Sunday, July 15, 2007

progress

Okay, so this is kind of long, but come on, it's the middle of summer, right? Anyway, my mom's been teaching the young adult Sunday School class (the term "young" here is sometimes applied loosely, but it's a good bunch o' folks) at the church in Roanoke, where she goes regularly and I am technically still a member. The current curriculum series is called "Confronting the Controversies," and it's a seven-week run covering all the recent hot-button issues, from abortion to euthanasia to prayer in public schools and all the rest. This, the final week's topic, you guessed it, is homosexuality.

Now, the rest of the chapters didn't really do much for me; it was old hat, just perpetual repetition of the same things all of the middle-of-the-road denominations have been saying for pretty much ever. Reading through this chapter, however, it's clear that Adam Hamilton, the pastor who wrote the book, is actually giving the issue a great deal of personal thought and energy, something that doesn't always come through with a lot of this kind of literature. He ended the chapter with a brief statement of his personal views on the issue, which I found at least thoughtful, though still perfectly in line with the church's official stance: he basically concluded that homosexuals are people too, and we should love them, but being straight is really better and it's a Christian's duty to love them enough to lead them to the light. Something along those lines.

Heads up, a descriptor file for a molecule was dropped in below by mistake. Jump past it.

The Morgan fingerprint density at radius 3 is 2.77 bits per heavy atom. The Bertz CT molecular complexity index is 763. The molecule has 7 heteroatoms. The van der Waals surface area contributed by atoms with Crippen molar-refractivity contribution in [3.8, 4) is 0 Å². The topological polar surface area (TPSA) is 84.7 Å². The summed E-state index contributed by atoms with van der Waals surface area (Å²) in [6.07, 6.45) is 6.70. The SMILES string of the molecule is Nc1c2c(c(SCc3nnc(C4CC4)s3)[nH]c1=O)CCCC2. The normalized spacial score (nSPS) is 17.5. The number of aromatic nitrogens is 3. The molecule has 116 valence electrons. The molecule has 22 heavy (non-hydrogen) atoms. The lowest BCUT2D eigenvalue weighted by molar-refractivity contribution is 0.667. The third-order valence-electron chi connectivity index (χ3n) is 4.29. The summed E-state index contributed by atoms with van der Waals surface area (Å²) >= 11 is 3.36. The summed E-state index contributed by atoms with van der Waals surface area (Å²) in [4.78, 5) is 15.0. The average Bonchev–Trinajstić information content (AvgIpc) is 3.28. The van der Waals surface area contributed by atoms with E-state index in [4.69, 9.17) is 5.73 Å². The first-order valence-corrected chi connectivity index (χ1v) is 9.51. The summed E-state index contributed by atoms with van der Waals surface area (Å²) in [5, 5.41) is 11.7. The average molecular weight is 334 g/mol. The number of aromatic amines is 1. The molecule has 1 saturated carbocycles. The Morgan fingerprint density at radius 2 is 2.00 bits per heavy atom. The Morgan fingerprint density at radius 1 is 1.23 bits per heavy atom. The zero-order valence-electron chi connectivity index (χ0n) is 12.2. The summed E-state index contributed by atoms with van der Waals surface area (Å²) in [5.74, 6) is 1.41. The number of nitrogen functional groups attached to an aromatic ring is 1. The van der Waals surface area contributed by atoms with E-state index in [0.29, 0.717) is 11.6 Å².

This conclusion, he then explained, was written in 2000, and he goes on to add a postscript, written in 2004, that shows some, dare I say it, evolution in his thinking. It's not a complete 180, by any means, but I think it shows progress, and I found it encouraging, at least, that there are religious leaders at least willing to take a serious look at the question and even to possibly consider reevaluating their beliefs. I've typed up the postscript and put it up here for easy perusal; please keep in mind that I typed all this reading it straight from a book between 1 and 2 AM, so any typos are strictly my own.